In the final weeks of the 2018 legislative session, immense tragedy struck a quiet community right here in our state. Our elected officials rightfully focused their remaining time and energy on ensuring school safety and addressing mental health issues in the wake of the Parkland school shooting.
U.S. Sen. Marco Rubio, R-Fla., led a group of U.S. Senators this week in a letter urging U.S. Secretary of State Rex Tillerson to reaffirm America’s commitment to democratic principles and human rights in Egypt ahead of their presidential election later this month.
Controlling the public narrative is the most important tool of propaganda. And after the horrendous Florida school massacre, the public narrative in the mainstream media and "correct" political circles has been to portray guns as the villain, and to call for more restrictive gun-control laws. It is all so predictable.
The Parkland school shooting last week and the 17 deaths that resulted from it are nightmares no child or parent should ever have to experience. People are correct when they say “this must stop” and we need to find a way to make our children safe.
When everything was on the line in the 1940s, it was the United States of America that joined the fight and made the difference in defeating Nazi Germany. It was American initiative that led to the atomic bomb and ended the war in the Pacific, saving hundreds of thousands of American lives which likely would have been lost in an invasion of Japan.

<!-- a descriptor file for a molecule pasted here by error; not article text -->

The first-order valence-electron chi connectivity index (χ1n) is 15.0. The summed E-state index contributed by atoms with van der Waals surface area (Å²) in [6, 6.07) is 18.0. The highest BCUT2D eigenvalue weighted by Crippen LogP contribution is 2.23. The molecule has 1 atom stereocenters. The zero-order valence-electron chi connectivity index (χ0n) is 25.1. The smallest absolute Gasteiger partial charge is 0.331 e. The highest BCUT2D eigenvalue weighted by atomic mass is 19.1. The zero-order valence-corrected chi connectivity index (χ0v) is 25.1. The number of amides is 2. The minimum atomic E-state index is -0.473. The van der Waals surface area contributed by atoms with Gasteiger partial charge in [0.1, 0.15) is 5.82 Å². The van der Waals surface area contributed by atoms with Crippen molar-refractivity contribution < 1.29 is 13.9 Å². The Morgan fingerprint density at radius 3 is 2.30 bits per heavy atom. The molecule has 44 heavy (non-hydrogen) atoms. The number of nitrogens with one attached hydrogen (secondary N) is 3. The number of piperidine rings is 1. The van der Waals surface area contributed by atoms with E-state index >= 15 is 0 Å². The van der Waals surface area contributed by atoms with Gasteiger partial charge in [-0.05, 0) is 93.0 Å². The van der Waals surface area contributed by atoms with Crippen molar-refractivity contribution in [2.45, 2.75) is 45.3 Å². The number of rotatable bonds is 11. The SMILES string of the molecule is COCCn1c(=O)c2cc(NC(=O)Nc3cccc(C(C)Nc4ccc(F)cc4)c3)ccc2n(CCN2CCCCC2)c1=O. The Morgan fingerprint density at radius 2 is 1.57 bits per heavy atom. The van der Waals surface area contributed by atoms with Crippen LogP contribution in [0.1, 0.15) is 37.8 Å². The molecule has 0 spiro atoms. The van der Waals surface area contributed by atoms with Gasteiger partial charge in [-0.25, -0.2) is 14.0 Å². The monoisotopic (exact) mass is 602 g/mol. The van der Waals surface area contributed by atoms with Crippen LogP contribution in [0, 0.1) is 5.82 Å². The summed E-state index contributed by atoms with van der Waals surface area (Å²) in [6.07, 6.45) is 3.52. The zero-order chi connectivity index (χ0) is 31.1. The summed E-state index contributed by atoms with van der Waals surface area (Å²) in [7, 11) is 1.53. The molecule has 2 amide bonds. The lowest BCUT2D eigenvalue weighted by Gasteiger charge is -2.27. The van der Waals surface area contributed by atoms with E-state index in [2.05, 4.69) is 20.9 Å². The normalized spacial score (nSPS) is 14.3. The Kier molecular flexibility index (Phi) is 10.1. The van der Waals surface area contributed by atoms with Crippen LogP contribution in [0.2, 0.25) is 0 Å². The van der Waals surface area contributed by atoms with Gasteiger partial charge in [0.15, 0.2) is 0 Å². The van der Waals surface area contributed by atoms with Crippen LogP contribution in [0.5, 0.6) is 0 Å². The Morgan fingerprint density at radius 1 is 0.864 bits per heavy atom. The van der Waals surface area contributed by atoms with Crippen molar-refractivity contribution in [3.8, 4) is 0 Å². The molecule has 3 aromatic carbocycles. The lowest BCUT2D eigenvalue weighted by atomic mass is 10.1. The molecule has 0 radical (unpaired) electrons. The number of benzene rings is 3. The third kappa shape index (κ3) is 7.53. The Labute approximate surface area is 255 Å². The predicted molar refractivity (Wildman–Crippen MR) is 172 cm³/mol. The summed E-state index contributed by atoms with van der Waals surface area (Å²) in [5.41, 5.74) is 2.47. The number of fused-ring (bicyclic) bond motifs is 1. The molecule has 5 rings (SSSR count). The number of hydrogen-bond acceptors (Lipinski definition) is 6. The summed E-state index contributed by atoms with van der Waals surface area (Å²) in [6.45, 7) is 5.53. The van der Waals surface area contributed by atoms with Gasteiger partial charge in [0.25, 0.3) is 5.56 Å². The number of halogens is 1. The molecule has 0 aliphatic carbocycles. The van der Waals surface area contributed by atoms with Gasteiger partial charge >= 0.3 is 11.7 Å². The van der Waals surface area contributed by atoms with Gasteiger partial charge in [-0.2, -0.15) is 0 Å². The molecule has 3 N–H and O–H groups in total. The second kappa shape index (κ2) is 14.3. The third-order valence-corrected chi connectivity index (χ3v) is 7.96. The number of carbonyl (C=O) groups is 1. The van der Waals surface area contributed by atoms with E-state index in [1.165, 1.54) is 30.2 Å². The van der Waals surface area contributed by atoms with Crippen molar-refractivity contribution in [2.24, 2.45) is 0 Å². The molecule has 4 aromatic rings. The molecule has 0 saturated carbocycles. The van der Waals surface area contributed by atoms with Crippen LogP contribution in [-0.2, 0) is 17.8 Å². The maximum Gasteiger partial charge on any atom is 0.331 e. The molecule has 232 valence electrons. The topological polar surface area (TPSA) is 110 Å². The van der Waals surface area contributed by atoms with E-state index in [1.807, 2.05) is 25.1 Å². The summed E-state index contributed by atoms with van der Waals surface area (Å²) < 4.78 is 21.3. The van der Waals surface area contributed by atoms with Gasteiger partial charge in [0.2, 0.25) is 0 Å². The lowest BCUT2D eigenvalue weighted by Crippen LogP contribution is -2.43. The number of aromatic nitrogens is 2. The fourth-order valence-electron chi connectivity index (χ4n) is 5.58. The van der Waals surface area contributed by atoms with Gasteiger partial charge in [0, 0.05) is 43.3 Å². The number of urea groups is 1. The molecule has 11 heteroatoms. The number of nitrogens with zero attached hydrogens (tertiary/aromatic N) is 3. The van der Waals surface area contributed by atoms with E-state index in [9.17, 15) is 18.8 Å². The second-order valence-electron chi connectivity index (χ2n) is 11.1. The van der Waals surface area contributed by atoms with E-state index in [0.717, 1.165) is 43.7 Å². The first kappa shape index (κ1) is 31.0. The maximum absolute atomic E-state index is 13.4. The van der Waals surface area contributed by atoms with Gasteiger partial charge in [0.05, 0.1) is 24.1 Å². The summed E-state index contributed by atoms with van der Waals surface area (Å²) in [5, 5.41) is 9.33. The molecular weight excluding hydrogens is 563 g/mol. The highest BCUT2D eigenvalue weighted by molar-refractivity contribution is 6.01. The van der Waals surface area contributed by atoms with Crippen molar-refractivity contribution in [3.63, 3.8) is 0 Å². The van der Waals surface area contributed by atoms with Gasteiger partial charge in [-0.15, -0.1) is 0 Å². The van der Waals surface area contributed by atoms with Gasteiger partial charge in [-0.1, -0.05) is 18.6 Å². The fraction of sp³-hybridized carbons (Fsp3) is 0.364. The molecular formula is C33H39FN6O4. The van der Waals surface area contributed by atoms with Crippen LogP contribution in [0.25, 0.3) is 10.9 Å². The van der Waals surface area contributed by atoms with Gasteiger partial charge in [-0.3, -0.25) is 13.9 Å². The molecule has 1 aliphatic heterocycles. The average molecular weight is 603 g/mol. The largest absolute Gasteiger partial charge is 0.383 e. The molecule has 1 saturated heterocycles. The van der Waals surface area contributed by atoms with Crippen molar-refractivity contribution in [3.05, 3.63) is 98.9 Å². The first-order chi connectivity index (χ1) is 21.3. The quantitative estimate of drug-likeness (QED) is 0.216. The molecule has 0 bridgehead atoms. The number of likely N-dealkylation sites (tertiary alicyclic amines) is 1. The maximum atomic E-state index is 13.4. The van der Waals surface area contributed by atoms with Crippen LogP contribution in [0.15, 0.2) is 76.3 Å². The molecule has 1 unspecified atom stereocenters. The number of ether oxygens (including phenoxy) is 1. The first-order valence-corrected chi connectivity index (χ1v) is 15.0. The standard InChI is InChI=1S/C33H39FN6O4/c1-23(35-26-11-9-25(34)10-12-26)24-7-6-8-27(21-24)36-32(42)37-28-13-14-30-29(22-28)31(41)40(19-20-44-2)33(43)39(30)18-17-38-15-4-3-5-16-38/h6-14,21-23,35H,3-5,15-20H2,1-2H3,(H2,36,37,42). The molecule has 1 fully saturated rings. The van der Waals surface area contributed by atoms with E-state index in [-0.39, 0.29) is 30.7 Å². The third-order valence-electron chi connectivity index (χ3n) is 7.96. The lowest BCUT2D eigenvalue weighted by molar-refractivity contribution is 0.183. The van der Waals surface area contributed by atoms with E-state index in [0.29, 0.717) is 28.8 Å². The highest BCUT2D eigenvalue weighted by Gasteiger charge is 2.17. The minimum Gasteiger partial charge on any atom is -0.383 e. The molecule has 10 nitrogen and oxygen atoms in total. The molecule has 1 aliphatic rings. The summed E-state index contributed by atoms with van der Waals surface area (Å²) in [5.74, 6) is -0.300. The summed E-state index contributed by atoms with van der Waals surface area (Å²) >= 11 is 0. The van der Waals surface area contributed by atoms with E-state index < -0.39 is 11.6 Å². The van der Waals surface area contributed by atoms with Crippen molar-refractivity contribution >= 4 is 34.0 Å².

We all know the cycle: shock, followed by anger, after which we all say never again.
Then it happens again.
Companion bills SB 462 and HB 237 seek to ban hydraulic fracturing, or fracking, and other forms of well stimulation in Florida. Supporters of the bills claim that a ban on fracking in Florida would not impact the state’s existing oil and gas industry. This is simply not true.
The Florida Legislature is a remarkable institutional setting for the great philosophical debates that occupy the time of our elected officials -- except when it isn’t.
The Lake Point lawsuit against Maggy Hurchalla, a former Martin County commissioner and environmental activist, alleging she interfered with the western Martin rock mine's contracts, finally … finally … goes to trial Monday. The county has endured five years of legal wrangling, accompanied by the choreographed hand-wringing and inflammatory remarks by Hurchalla groupies to get to this point.